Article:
SESSION TITLE: Miscellaneous Case Report Posters
SESSION TYPE: Case Report Poster
PRESENTED ON: Sunday, March 23, 2014 at 01:15 PM - 02:15 PM
INTRODUCTION: Percutaneous balloon kyphoplasty is a safer treatment option of compression fractures, especially in elderly patients. Cement (polymethylmethacrylate or PMM) leakage is most common complication which may rarely cause pulmonary cement embolism. We report a case of elderly woman with cement pulmonary embolism 4 days following balloon kyphoplasty.
CASE PRESENTATION: A 90 year-old Caucasian lady with complex medical history of chronic lymphocytic leukemia (CLL), systemic hypertension and osteoporosis presented with increasing shortness of breath since 1 day for which she went to her cardiologist office. She was then sent to emergency room for further workup. Her vitals were stable with 96% oxygen saturation on room air. No other symptoms. Chest CT angiogram was done with contrast since she recently underwent successful uncomplicated balloon kyphoplasty of T9 & T10 vertebrae 4 days ago for pathologic fractures. CT showed hyperdense material within right upper, middle & lower lobe and left upper lobe pulmonary arteries consistent with cement pulmonary embolism. Also seen was hyperdense material in perivertebral venous system. However, X-rays done post-operatively showed cement to be in good position. Her echocardiogram showed left ventricular ejection fraction of 60% with normal right heart. She was then started on heparin and bridged to warfarin with target INR 2-3. She did have few episodes of non-sustained ventricular tachycardia and atrial arrhythmias which resolved on its own. Her vitals were stable when she was discharged to home after 5 days.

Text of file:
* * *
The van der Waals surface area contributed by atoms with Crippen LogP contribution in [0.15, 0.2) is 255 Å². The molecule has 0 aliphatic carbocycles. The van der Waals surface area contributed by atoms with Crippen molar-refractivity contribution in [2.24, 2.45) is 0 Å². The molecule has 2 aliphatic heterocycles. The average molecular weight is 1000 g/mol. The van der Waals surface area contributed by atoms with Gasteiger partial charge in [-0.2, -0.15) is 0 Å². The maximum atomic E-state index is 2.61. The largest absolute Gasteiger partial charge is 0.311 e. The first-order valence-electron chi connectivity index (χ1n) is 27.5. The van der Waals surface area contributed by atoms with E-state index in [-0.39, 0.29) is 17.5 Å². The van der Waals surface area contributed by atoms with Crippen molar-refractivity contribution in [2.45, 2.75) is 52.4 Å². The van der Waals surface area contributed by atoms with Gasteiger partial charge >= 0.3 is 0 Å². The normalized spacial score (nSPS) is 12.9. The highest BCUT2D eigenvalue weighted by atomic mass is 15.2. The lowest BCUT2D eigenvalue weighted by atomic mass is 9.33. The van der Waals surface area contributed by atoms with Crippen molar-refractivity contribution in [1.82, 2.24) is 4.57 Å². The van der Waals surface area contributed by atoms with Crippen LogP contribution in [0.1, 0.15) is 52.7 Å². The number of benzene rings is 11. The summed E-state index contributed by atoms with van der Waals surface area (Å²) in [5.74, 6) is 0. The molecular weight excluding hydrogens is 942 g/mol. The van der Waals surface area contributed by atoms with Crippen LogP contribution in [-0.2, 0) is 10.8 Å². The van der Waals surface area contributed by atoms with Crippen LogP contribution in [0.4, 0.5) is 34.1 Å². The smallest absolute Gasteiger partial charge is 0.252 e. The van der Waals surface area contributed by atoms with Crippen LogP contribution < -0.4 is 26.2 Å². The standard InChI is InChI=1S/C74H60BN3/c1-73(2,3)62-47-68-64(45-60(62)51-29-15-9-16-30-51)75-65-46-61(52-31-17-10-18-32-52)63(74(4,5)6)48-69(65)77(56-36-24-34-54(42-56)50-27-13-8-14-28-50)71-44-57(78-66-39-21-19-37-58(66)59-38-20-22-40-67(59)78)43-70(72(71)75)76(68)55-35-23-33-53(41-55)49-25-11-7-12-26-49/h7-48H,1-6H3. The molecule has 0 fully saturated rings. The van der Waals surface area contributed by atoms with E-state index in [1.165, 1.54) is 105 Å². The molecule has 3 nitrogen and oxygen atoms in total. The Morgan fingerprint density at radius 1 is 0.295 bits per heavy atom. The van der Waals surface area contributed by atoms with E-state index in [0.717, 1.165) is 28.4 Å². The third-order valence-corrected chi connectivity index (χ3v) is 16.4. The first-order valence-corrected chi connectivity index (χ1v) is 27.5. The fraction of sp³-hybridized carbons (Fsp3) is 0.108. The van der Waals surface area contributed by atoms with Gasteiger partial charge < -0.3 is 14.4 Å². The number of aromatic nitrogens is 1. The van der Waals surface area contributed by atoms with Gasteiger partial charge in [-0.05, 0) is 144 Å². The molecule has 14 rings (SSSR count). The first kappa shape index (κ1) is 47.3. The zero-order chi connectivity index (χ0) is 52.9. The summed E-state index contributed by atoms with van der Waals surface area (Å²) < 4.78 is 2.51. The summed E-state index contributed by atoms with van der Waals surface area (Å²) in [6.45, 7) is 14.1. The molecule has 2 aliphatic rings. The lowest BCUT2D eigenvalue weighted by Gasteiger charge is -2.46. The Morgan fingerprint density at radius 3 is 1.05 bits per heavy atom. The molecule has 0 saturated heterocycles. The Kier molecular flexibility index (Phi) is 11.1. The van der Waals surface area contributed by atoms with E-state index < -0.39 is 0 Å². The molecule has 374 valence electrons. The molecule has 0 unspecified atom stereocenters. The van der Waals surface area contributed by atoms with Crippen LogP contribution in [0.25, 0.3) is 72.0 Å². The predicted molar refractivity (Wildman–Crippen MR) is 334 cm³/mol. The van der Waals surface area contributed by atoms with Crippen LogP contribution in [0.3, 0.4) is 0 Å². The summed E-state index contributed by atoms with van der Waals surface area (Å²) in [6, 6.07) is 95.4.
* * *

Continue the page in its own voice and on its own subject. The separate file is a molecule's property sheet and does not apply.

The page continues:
DISCUSSION: PMM cement has been widely used in various orthopedic and neurosurgical procedures since more than 25 years. Although percutaneous balloon kyphoplasty is a relatively safe procedure, local cement leaks are seen in 80% of cases. It can also leak into perivertebral veins from where it can rarely embolise in the pulmonary arteries. There is no consensus in management guidelines with some authors suggesting conservative approach (careful observation) while others suggest surgical embolectomy or percutaneous removal. In our patient because of her co-morbid conditions she was deemed a poor candidate for surgery. We felt that there is increased risk of platelet aggregation and clot formation on the cement in pulmonary arteries and we decided to do long term anticoagulation.
CONCLUSIONS: Our case shows the need to consider pulmonary cement embolism in patients, especially with pathological fractures, who have undergone balloon kyphoplasty recently and present with increased shortness of breath.
Reference #1: Geraci G, et al. Asymptomatic bone cement pulmonary embolism after vertebroplasty: Case repost and review of literature. Case Reports in Surgery. 2013 march. Ahead of print.
DISCLOSURE: The following authors have nothing to disclose: Navneet Kumar, Meenal Malviya, Mario De Meireles
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